Two suspected Islamic militants have been shot dead in Indian-administered Kashmir after a raid on the home of the chief minister, police say.
The earlier raid left two dead and several injured
Indian security forces killed them both after storming a Srinagar shopping complex where they were holed up.
The centre had been surrounded by police after Friday's attack.
Ten people trapped inside the four-storey Al Jan complex were rescued.
The BBC's Altaf Hussein in Srinagar says it is the first time the Indian authorities have carried out such an operation without blowing up the occupied building.
The abortive attack on the home of chief minister Mufti Mohammed Sayeed is the most serious incident since an upsurge in separatist violence in Kashmir over the past two months.
Two soldiers were killed and a number of civilians injured - including two press photographers - when militants threw grenades near Mr Sayeed's house and soldiers and security guards fired back.
The chief minister, who heads the elected state government, was not at home during the attack.
However, his wife, daughter Mehbooba Mufti, the president of the ruling People's Democratic Party, and her two daughters were at the residence.
Police said the house was heavily defended and was not itself attacked.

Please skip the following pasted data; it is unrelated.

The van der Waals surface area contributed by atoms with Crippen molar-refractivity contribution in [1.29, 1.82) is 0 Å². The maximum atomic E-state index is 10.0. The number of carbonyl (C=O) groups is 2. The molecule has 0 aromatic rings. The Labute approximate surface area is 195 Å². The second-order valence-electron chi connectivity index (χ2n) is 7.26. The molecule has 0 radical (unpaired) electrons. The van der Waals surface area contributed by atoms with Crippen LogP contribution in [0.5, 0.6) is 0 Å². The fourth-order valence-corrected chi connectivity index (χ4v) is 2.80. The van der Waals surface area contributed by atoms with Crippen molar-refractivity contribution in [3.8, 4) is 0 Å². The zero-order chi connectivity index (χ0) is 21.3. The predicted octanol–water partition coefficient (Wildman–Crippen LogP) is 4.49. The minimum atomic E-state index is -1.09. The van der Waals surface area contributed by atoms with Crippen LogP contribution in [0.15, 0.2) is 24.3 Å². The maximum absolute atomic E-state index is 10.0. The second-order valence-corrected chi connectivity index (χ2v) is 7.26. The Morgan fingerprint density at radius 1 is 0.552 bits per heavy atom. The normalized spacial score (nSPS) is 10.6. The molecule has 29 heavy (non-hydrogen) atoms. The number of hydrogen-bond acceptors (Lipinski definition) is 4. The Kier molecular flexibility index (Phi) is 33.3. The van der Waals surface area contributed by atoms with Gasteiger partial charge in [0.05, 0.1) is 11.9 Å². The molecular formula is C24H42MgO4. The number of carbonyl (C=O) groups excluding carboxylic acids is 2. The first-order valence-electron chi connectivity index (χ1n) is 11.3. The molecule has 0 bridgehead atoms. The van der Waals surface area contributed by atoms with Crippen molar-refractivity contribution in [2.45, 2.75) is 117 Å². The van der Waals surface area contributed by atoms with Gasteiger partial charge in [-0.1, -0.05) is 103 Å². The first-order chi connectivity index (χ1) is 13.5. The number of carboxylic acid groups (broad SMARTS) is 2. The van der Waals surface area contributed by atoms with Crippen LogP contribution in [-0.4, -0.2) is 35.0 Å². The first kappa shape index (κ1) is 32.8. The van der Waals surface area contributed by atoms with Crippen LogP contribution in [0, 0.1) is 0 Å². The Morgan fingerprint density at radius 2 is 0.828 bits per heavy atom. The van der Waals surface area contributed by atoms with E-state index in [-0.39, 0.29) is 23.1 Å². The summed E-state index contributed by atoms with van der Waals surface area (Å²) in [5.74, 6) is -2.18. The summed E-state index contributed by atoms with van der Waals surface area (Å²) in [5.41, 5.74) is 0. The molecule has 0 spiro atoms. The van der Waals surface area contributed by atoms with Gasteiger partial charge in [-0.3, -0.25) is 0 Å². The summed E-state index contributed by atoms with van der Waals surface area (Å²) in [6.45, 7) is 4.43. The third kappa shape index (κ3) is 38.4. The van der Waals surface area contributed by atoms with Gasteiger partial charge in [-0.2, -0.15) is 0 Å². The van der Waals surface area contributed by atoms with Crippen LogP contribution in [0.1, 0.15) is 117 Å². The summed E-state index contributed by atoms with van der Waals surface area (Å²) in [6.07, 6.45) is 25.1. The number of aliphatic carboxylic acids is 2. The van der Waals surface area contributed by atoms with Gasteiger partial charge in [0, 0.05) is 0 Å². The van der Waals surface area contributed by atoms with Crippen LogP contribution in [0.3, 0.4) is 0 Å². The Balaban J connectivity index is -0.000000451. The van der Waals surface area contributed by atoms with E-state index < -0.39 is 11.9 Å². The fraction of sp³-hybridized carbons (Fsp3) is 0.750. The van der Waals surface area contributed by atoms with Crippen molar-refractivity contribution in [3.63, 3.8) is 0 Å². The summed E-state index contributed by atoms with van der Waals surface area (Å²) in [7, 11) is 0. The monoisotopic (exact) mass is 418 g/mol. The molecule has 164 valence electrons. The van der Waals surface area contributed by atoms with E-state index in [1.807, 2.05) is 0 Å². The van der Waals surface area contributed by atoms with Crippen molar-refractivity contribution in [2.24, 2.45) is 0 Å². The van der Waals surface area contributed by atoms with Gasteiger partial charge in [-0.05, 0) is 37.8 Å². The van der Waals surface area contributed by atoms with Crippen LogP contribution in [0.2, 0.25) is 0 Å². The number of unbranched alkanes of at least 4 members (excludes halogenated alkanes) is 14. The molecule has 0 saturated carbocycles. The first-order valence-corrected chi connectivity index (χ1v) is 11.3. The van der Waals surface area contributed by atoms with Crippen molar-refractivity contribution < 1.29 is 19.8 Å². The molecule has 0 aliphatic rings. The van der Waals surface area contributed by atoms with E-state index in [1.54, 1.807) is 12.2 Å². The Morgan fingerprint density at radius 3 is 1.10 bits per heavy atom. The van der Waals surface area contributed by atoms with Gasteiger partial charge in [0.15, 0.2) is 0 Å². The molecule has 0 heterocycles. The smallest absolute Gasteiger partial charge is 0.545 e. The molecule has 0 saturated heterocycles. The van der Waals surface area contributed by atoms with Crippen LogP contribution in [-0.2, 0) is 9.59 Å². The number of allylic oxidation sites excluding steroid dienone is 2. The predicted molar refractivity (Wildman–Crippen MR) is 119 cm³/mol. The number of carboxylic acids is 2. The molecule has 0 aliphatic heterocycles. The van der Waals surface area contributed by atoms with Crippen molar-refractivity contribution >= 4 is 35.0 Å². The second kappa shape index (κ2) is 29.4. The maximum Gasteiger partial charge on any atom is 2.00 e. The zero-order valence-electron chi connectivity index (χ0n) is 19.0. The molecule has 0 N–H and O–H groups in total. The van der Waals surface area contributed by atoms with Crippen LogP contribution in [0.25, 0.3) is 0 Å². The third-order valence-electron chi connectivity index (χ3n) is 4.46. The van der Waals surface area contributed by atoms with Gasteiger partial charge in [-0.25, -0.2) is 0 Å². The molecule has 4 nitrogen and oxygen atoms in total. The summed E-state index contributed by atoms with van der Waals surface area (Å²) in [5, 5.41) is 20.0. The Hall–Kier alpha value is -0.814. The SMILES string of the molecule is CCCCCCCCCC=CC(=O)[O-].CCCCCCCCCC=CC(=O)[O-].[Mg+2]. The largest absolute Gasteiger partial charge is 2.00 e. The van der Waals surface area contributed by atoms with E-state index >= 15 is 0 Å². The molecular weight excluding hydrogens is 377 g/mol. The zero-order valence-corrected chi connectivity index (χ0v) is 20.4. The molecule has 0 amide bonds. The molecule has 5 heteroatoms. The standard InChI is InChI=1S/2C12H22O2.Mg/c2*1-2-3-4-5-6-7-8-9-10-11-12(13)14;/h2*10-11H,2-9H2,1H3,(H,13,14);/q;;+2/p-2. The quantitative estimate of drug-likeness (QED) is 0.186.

Three different militant groups - Al Nasirin, Farzandan-e-Milat and Al Mansurian - said they carried out the raid.
A spokesman for Al Mansurian, Abu Shakir, told a local news agency: "Our target was [the] chief minister's residence, but the two gunmen who launched the attack stormed the wrong building."
Chief minister Sayeed has just completed a year in office
However, Indian Deputy Prime Minister LK Advani accused the well-known Pakistan-based militant group, Lashkar-e-Toiba, of being responsible.
Referring to Pakistan, he added: "The attack shows that our neighbour's attitude hasn't changed yet."
Islamabad responded by denying any involvement in the attack.
"There is no truth in Advani's allegations. We have nothing to do with the violence in Kashmir," said Pakistan's information minister, Sheikh Rashid Ahmed.
Kashmir's chief minister recently completed a year in office, after being elected in landmark state elections said to be the fairest in the history of the disputed territory.
Kashmir has been at the heart of differences between Indian and Pakistan and has led to two wars between the two nuclear neighbours.
It was the focus of a bitter exchange between the leaders of the two countries at the UN General Assembly in September.
India accuses Pakistan of arming and funding the militants who cross in from Pakistani-administered Kashmir, a charge Islamabad consistently denies.